From that day on, her disease relented, she regained her former vitality and love of life, and began to dedicate her energies to the propagation of the Dharma at the feet of the Venerable Master.
Her first major contribution was to unite the strength of Los Angeles devotees and establish Gold Wheel Temple. Then the community of disciples requested the Venerable Master to come regularly and speak Dharma for them, to, which he compassionately consented.
In May of 1977, the two monks, Bhiksu Heng Sure and Sramanera Heng Ch'au began their pilgrimage bowing once every three steps from Gold Wheel Temple to the City of Ten Thousand Buddhas. Helen, together with scores of lay-people, was most ardent in her spiritual and material support of the two pilgrims. Thinking nothing of driving for hours to and from the bowing sites, she would bring offerings of food, drink, clothing, and most especially kind words of encouragement to the two cultivators on the road. Her dedication inspired many other lay-people including young people, to go pay their respects to the two monks.
Deeply moved by the strength of Bhiksu Heng Sure's vow and the devotion of Sramanera Heng Ch'au's protection, Los Angeles devotees began to realize the importance of a pure place of cultivation where men and women can hold to pure practices, and the significance of a serene environment where people can delve deeply into Ch'an meditation. So in addition to their support of Gold Wheel, they became active in the life of the City of Ten Thousand Buddhas and the recently founded Dharma Realm Buddhist University. And as they heard more and more of the precious Dharma, they came to realize how essential their own foundation of cultivation was, in addition to their planting of blessings. So now, at Gold Wheel Temple, not over 1200 square feet, it is so crowded during Dharma assemblies that they are planning an expansion. Nobody would have thought that the number of those intent upon serious and regular cultivation would increase so rapidly and significantly in such a short period of time.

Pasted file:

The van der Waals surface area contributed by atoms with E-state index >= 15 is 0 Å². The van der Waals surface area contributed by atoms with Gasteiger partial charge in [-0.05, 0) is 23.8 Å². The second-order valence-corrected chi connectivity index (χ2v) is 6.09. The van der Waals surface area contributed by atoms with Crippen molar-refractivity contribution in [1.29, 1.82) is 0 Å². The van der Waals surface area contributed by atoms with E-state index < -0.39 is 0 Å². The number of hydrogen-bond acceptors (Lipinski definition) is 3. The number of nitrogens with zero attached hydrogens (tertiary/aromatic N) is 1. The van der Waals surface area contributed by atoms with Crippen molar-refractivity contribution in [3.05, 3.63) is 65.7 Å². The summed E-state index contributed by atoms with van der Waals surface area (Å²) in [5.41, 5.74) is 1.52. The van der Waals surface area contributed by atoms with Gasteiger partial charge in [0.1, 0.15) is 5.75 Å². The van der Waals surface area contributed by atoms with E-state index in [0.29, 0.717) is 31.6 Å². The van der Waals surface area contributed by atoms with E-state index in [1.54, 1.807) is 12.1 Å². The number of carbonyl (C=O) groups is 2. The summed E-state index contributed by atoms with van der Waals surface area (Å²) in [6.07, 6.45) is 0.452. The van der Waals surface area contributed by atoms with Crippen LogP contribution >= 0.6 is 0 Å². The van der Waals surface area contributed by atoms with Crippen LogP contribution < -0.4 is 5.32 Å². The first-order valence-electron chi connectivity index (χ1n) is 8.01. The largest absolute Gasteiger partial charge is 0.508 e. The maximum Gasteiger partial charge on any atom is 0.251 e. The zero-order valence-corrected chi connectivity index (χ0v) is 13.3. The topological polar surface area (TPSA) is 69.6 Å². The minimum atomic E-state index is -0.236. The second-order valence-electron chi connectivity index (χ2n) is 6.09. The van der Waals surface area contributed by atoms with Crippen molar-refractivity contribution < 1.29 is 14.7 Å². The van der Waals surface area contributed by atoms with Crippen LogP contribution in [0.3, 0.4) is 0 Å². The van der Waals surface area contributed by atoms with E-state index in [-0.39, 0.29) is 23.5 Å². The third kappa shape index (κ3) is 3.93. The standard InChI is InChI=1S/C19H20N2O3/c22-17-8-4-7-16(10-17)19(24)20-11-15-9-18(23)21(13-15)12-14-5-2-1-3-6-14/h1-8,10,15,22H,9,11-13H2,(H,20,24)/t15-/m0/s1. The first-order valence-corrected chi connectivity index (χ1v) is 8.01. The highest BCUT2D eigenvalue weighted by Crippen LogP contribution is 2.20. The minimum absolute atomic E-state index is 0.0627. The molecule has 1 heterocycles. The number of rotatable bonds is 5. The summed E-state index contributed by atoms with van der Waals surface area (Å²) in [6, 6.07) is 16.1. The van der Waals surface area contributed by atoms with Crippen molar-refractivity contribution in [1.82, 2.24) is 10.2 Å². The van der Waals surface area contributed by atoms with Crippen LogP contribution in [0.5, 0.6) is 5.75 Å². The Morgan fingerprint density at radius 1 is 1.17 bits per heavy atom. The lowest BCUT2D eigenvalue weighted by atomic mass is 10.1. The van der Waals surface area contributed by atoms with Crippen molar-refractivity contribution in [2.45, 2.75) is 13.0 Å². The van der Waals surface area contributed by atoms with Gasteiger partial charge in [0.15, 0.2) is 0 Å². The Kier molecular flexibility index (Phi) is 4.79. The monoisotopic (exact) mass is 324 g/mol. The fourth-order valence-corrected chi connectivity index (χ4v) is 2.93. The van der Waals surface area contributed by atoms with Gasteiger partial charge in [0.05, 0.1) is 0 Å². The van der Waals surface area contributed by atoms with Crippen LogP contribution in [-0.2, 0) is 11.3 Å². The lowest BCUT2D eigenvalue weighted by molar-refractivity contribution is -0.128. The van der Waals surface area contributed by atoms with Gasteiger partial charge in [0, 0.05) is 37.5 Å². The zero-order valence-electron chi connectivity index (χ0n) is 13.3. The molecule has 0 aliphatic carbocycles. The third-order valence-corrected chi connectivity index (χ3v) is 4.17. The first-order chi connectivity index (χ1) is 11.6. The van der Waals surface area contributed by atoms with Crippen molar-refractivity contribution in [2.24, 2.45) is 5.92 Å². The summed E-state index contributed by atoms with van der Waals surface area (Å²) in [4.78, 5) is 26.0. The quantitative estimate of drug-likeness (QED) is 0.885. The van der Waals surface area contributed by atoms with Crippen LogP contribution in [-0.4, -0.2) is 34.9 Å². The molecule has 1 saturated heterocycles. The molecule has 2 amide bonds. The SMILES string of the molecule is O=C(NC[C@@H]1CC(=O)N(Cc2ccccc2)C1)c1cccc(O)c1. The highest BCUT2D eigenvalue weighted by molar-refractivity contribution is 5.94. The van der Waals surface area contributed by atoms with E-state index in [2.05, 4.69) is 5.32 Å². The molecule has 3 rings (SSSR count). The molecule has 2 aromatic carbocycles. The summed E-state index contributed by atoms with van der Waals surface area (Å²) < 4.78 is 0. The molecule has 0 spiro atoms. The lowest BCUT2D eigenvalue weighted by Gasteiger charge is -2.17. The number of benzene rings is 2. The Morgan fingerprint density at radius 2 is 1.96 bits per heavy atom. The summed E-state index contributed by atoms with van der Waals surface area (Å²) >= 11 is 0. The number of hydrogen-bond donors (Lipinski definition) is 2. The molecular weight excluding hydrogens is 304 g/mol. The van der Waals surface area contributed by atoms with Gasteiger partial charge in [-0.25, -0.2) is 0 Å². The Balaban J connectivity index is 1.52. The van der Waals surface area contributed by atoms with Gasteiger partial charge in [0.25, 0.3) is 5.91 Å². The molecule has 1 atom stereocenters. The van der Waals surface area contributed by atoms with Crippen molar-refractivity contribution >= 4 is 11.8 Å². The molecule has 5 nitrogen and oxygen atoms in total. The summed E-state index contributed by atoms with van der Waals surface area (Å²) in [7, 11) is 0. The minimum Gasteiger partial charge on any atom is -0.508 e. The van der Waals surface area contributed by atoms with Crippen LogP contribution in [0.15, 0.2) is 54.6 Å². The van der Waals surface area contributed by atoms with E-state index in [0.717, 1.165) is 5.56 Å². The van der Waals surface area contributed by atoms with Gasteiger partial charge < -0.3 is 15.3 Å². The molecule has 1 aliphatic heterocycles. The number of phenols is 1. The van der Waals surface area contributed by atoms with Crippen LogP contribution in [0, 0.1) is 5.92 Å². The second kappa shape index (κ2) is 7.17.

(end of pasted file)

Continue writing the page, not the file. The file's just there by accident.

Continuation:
Helen tries to live by the Master's teaching to "endure what others cannot endure and yield what others cannot yield." Through yielding little by little, day by day, she is gaining genuine understanding. More and more Helen feels the presence of light inside and around herself. Having learned that everything is made from the mind alone, she knows it is essential to understand one's mind and see one's nature, for which meditation is a very effective Dharma-door. So although she leads an extremely busy life, Helen meditates early in the morning and before retiring. She has experienced various states relevant to physical and spiritual progress in meditation, but at the same time is aware of the necessity for non-attachment. Deepening her affinities with Kuan Yin Bodhisattva, she recites the Great Compassion Mantra many times every day.
Helen's two children and her sister, also disciples of the Venerable Master, attend Dharma assemblies regularly at Gold Wheel. Her mother has visited the City of Ten Thousand Buddhas to pay her respects to the Venerable Master. But in addition to family, Helen's sincere expectation is that people from all walks of life, of all ages, races, countries, and creeds will find their way to the Dharma and come to enjoy and share its true principles as she does.